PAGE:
Washington — Newt Gingrich, the GOP presidential primary frontrunner, derides the U.S. State Department as “incapable of articulating the cause of freedom.” Former Senator Rick Santorum threatened to take a “meat ax” to it as his first order of business if elected president. And Rep. Michele Bachmann, another GOP presidential hopeful, called on it to more forcefully “expose the atrocious activities of the Iranian regime that are arresting, imprisoning, torturing and murdering innocent Iranian citizens.”
Seeking traction with Jewish voters, these Republican candidates have made the State Department a target of their attacks, portraying it as a bastion of pro-Arab sentiments in the U.S. government.
Current and former State Department officials forcefully reject the candidates’ accusations that the agency harbors an anti-Israel bias. But the charge plays into a decades-old notion that U.S. diplomacy in the Middle East is controlled by “Arabists,” and to the feeling that, historically, the State Department has pushed harder than the White House to resolve the Middle East conflict, even if that means leaning harder on Israel.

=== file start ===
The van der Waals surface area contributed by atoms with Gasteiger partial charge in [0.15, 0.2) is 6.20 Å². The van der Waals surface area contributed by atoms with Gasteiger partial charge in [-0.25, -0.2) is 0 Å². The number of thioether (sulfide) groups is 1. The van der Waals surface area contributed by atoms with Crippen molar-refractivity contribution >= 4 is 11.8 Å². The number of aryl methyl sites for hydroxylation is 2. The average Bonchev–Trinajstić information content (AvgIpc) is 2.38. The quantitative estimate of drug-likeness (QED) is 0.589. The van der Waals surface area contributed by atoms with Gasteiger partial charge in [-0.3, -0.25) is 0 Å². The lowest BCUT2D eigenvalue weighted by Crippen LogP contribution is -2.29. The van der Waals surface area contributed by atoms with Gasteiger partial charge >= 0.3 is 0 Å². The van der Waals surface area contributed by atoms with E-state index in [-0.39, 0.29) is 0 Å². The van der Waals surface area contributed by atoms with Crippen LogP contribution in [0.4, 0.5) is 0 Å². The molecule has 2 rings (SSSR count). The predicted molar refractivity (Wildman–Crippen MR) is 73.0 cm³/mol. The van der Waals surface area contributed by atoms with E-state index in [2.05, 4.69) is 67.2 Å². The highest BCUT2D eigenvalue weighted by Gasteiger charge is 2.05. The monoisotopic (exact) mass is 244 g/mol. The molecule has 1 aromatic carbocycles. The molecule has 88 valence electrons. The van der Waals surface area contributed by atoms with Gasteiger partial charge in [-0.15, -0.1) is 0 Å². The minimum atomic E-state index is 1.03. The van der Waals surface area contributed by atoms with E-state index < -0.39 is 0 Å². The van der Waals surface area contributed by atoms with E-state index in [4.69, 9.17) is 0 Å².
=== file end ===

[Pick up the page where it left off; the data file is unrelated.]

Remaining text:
Gingrich, a former Speaker of the House of Representatives who currently tops the group of Republican hopefuls in public opinion polls, told a candidates’ forum organized by the Republican Jewish Coalition that America is being “morally disarmed” by the State Department when trying to fight radical Islam. The former speaker also vowed, if elected president, to appoint John Bolton as his Secretary of State, a statement that drew a standing ovation from the crowd of Jewish Republicans. Bolton, who served as ambassador to the United Nations in the George W. Bush administration, is known for his staunch support of Israel and his advocacy of military action against Iran to halt its nuclear development program.
In a conference call with Jewish supporters two days after the December 7 forum, Gingrich fleshed out his idea for reforming the State Department. “Overhauling the State Department will be one of my first goals,” Gingrich said in a conference call organized by the National Council of Young Israel. He explained that in order to reform the diplomatic service, he’d make sure to employ people he trusts and to provide training for other foreign service officers. “You need to be very clear that you’re willing to make changes,” he said.
A key example used by Republicans to demonstrate what they see as an anti-Israel approach by U.S. diplomats is the issue of moving the U.S. embassy in Israel to Jerusalem. Congress passed legislation mandating the move in 1995, but the legislation contained a provision for a presidential waiver of the move on national security grounds for six months at a time.
Every president since has signed the waiver every six months.